Georgia’s population in 2015 was estimated to be around 3.7 million, making it one of the smallest countries in the Caucasus region. The majority of Georgian citizens identify as Orthodox Christian, with a minority of Muslims also present. The Georgian economy is heavily reliant on the export of agricultural products and minerals, with ferroalloys accounting for over half of the country’s exports. Other exports include wine and nuts. Georgia has strong trade ties with its Caucasian neighbors, particularly Azerbaijan, as well as other countries worldwide. In terms of politics, Georgia is a unitary semi-presidential republic with a multi-party system. In 2015 Giorgi Margvelashvili was the president after winning reelection in 2013. In foreign relations, Georgia is a member of both the United Nations and Council of Europe and is actively involved in international affairs such as peacekeeping operations. Relations with Russia have been strained since 2008 due to Russia’s support for separatists in Abkhazia and South Ossetia but Georgia has maintained close ties through diplomatic channels. See ehealthfacts for Georgia in the year of 2005.
Georgia. According to COUNTRYAAH, Tbilisi is the capital of Georgia which is located in Western Asia. The country’s difficult economic situation worsened during the year. Wine exports fell sharply as falling oil prices and Western sanctions against the Russian Federation degraded the economy and purchasing power there. Exports to the war-affected Ukraine also declined. At the same time, Georgia’s exports to the EU increased somewhat following the signed association agreement the year before.
- Also see AbbreviationFinder.org for Georgia country abbreviations, including geography, history, economy and politics.
At the beginning of the year, the government presented a austerity package and proposed the privatization of state property. The Georgian currency, Larin, had lost almost a third of its value in a year and the central bank demanded new rules for commercial banks’ lending, which was done at a fixed dollar rate. The domestic currency race made it difficult for many Georgians to settle their loans.
President Giorgi Margvelashvili’s regime reacted strongly when Ukraine’s President Petro Poroshenko appointed Margvelashvili’s antagonist, former Georgian President Micheil Saakashvili, as his adviser. When Saakashvili is accused in Georgia of abuse of power and is wanted there he was requested to be extradited, which was rejected. Instead, Saakashvili gained Ukrainian citizenship and was appointed governor of the Ukrainian province of Odessa.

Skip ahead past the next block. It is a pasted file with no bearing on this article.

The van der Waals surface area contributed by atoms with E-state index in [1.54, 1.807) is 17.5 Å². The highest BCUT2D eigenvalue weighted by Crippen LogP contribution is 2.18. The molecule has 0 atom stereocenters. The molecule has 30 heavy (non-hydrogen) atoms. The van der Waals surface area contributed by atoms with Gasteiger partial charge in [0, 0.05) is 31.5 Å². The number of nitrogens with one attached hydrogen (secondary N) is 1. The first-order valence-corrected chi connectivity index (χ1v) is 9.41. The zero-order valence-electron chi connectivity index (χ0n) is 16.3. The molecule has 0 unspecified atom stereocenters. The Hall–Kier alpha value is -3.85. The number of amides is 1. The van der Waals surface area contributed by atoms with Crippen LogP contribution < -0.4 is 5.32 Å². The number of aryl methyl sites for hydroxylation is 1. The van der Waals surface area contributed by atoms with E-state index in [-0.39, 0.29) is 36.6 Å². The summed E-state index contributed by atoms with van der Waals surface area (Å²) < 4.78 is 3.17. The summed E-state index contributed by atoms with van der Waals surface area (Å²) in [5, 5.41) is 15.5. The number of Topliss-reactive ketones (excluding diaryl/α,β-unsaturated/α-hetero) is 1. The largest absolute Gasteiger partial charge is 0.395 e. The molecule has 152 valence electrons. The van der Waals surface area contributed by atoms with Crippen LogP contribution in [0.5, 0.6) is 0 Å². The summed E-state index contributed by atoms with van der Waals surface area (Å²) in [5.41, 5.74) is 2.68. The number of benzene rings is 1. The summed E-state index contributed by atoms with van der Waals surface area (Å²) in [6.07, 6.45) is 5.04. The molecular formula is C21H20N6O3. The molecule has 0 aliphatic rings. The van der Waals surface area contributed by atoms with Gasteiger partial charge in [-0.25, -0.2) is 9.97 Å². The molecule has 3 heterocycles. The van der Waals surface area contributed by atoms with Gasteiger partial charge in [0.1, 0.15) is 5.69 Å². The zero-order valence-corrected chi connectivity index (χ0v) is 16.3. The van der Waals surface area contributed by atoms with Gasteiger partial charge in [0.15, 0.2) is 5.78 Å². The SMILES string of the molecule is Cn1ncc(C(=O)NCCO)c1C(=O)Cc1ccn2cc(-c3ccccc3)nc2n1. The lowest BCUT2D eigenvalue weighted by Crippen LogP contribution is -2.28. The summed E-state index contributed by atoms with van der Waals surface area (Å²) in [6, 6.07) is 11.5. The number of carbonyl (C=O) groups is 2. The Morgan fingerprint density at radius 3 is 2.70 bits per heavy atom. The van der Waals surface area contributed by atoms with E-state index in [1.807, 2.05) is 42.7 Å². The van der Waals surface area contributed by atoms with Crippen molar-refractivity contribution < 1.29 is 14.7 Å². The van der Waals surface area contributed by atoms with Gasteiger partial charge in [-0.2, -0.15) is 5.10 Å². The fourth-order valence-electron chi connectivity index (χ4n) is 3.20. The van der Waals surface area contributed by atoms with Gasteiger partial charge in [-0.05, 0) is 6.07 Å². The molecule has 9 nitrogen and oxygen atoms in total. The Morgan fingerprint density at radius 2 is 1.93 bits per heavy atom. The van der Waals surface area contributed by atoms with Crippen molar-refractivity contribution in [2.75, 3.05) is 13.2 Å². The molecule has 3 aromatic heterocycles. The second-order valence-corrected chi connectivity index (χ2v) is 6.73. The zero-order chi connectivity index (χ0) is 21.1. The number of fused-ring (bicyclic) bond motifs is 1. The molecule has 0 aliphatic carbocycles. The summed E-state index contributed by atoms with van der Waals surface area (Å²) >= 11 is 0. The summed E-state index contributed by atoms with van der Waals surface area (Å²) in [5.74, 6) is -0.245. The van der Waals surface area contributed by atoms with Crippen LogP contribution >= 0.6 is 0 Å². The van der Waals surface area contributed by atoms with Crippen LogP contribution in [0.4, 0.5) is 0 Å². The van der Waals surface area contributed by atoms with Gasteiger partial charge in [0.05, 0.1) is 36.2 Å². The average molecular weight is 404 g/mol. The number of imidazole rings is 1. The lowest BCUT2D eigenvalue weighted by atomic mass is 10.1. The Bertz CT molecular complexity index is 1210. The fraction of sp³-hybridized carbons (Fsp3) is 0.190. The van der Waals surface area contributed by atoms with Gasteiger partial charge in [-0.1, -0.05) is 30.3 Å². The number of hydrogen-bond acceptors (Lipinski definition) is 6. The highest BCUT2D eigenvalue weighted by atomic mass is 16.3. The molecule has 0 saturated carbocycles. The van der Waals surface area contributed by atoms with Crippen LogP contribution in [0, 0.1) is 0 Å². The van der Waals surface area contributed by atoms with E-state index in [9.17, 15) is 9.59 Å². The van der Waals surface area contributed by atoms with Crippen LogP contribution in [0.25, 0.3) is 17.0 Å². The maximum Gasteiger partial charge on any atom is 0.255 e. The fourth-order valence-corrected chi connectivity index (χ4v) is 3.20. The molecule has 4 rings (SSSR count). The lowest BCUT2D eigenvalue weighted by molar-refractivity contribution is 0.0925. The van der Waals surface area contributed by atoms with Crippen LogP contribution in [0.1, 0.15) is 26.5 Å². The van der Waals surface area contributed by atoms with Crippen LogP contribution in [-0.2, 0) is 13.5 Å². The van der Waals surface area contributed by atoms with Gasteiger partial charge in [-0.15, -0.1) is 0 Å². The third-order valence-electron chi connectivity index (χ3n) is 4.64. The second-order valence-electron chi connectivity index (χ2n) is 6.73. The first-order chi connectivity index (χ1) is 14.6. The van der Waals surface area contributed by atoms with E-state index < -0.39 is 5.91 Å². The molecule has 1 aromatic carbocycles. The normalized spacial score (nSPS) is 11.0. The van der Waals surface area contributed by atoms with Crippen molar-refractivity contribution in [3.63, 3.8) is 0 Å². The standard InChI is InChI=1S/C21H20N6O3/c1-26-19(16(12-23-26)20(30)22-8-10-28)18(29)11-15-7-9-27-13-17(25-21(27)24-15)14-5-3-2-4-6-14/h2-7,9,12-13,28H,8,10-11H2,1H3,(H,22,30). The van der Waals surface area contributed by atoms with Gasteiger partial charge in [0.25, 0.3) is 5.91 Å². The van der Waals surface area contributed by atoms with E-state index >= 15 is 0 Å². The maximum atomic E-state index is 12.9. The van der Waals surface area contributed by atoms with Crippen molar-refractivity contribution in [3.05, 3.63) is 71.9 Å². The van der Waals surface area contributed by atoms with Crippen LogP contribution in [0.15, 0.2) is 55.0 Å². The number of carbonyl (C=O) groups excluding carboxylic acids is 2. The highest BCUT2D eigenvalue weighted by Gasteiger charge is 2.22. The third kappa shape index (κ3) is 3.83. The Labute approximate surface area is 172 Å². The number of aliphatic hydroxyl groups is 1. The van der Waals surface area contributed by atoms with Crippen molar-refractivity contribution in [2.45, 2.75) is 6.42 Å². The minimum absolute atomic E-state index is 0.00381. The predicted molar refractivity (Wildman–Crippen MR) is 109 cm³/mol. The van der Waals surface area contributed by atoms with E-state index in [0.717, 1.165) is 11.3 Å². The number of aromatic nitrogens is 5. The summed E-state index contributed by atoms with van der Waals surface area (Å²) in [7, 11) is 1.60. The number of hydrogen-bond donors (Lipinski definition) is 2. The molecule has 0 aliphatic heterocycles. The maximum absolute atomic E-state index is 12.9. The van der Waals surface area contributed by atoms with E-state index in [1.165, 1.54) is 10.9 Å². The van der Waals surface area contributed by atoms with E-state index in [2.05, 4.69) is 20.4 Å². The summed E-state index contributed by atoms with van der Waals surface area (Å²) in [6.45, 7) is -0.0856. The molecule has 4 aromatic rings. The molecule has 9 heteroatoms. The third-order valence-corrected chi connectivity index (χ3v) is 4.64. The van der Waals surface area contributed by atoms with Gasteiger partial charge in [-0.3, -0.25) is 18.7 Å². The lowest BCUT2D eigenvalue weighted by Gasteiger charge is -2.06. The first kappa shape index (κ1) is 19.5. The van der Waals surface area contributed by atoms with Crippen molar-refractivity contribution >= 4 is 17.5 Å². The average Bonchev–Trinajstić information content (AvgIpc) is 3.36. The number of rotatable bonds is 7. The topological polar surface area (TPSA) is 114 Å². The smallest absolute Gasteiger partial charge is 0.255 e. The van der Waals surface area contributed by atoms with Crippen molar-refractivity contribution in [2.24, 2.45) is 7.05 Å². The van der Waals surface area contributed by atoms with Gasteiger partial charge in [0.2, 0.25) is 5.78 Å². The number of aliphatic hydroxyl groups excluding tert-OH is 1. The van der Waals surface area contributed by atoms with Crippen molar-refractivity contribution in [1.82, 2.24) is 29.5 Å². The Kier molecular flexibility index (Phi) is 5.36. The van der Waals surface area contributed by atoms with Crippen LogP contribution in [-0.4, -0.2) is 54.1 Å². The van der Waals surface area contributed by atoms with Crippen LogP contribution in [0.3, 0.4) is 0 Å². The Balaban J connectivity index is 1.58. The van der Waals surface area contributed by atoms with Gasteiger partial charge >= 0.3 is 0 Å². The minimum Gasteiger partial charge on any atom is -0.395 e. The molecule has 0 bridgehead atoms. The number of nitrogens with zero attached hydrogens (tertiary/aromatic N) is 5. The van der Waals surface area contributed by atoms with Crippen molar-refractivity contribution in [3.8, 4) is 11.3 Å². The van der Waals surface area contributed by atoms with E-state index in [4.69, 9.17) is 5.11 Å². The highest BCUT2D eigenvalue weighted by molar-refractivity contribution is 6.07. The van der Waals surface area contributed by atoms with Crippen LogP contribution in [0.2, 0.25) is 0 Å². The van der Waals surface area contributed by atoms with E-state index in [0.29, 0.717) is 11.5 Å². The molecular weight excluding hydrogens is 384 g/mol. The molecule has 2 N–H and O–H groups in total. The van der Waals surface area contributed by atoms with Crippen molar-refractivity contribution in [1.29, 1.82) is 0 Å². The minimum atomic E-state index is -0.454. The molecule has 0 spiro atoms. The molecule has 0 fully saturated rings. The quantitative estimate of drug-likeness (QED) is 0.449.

Saakashvili acted against the regime from his exile. He fired the masses with video links when tens of thousands of people demonstrated in the capital Tbilisi demanding the resignation of the government. After several ministers left the government, Prime Minister Irakli Garibashvili was forced by the constitution to formally resign and form a new ministry. The new government was approved by Parliament in May. But after a few months, the new Foreign Minister was forced to resign without giving any reasons.
In June, Tbilisi was haunted by the worst floods in the city’s memory as 19 people lost their lives and buildings were washed away. The city’s zoo was destroyed, and many wildlife took to the streets where police shot lions, tigers and wolves. A hippopotamus swam in the center, a crocodile was seen among cars and a bear tried to save himself on a roof.
Popular anger was directed at the old regime, which, against expert advice, carried out large construction projects with inadequate land planning. Extremely heavy rain loosened huge amounts of soil from the heights and sent a huge stream of clay and tree trunks into the city center.
In October, the Chief Prosecutor of the International Criminal Court (ICC) in The Hague requested an investigation into suspected war crimes in the war between the Russian Federation and Georgia about the outbreak republic of South Ossetia in 2008. According to the prosecutor, there were reasons to believe that war crimes were committed by both sides.
In October, the president of the self-proclaimed republic of South Ossetia announced a referendum on accession to the Russian Federation. He said he was confident that the result would be positive. No date for the vote was given.
Earlier in the year, South Ossetia had signed an agreement with the Russian Federation on Russian control over South Ossetia’s defense and border protection and that South Ossetia’s military should be integrated into the Russian military. Both the EU and NATO protested the agreement as a violation of Georgia’s sovereignty and international law.
There was conflict between Georgia and the Russian Federation over the border markings of South Ossetia, which were placed by Russian military in Georgian territory. In Tbilisi, thousands of people protested against the Russian intervention in South Ossetia and Abkhazia, and the government in Tbilisi protested Russian military maneuvers in the outbreak republics.
When the Constitutional Court in September declared that the capital’s former mayor had been detained in the Constitution, he was released, only to be sentenced to four and a half years in prison. In November, a court ruled that a private television channel, Rustavi-2, must replace its bosses. The new management had been appointed by a regime-friendly entrepreneur.
Voluntary organizations were also much needed by the regime. They warned of a bill against upliftment that was feared to be used to silence critics and stifle freedom of speech.
In December, Prime Minister Irakli Garibashvili resigned, and former Deputy Prime Minister Giorgi Kvirika Kashvili was appointed new Prime Minister.